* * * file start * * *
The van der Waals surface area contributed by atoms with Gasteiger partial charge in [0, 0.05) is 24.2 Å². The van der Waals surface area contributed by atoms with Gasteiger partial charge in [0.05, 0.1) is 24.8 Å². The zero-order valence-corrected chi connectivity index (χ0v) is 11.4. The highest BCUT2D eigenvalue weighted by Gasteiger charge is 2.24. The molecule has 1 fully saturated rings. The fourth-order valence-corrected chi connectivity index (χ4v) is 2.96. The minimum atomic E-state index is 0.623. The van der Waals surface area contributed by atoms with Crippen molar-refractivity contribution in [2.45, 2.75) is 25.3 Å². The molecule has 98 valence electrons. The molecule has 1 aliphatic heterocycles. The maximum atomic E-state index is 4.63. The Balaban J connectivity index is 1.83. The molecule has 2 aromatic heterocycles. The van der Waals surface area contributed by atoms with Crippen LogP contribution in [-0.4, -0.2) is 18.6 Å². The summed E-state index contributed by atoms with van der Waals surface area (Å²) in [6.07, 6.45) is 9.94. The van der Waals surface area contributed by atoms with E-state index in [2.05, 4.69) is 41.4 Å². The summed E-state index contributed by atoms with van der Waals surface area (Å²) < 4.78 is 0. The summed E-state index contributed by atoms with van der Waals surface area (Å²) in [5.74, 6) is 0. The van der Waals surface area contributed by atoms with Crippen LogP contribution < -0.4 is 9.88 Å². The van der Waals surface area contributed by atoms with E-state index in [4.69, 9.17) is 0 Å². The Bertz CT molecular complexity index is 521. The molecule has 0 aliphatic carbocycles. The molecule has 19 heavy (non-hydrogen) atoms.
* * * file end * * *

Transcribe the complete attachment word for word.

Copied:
The van der Waals surface area contributed by atoms with Gasteiger partial charge in [0, 0.05) is 24.2 Å². The van der Waals surface area contributed by atoms with Gasteiger partial charge in [0.05, 0.1) is 24.8 Å². The zero-order valence-corrected chi connectivity index (χ0v) is 11.4. The highest BCUT2D eigenvalue weighted by Gasteiger charge is 2.24. The molecule has 1 fully saturated rings. The fourth-order valence-corrected chi connectivity index (χ4v) is 2.96. The minimum atomic E-state index is 0.623. The van der Waals surface area contributed by atoms with Crippen molar-refractivity contribution in [2.45, 2.75) is 25.3 Å². The molecule has 98 valence electrons. The molecule has 1 aliphatic heterocycles. The maximum atomic E-state index is 4.63. The Balaban J connectivity index is 1.83. The molecule has 2 aromatic heterocycles. The van der Waals surface area contributed by atoms with Crippen LogP contribution in [-0.4, -0.2) is 18.6 Å². The summed E-state index contributed by atoms with van der Waals surface area (Å²) in [6.07, 6.45) is 9.94. The van der Waals surface area contributed by atoms with E-state index in [2.05, 4.69) is 41.4 Å². The summed E-state index contributed by atoms with van der Waals surface area (Å²) < 4.78 is 0. The summed E-state index contributed by atoms with van der Waals surface area (Å²) in [5.74, 6) is 0. The van der Waals surface area contributed by atoms with Crippen LogP contribution < -0.4 is 9.88 Å². The van der Waals surface area contributed by atoms with E-state index in [4.69, 9.17) is 0 Å². The Bertz CT molecular complexity index is 521. The molecule has 0 aliphatic carbocycles. The molecule has 19 heavy (non-hydrogen) atoms.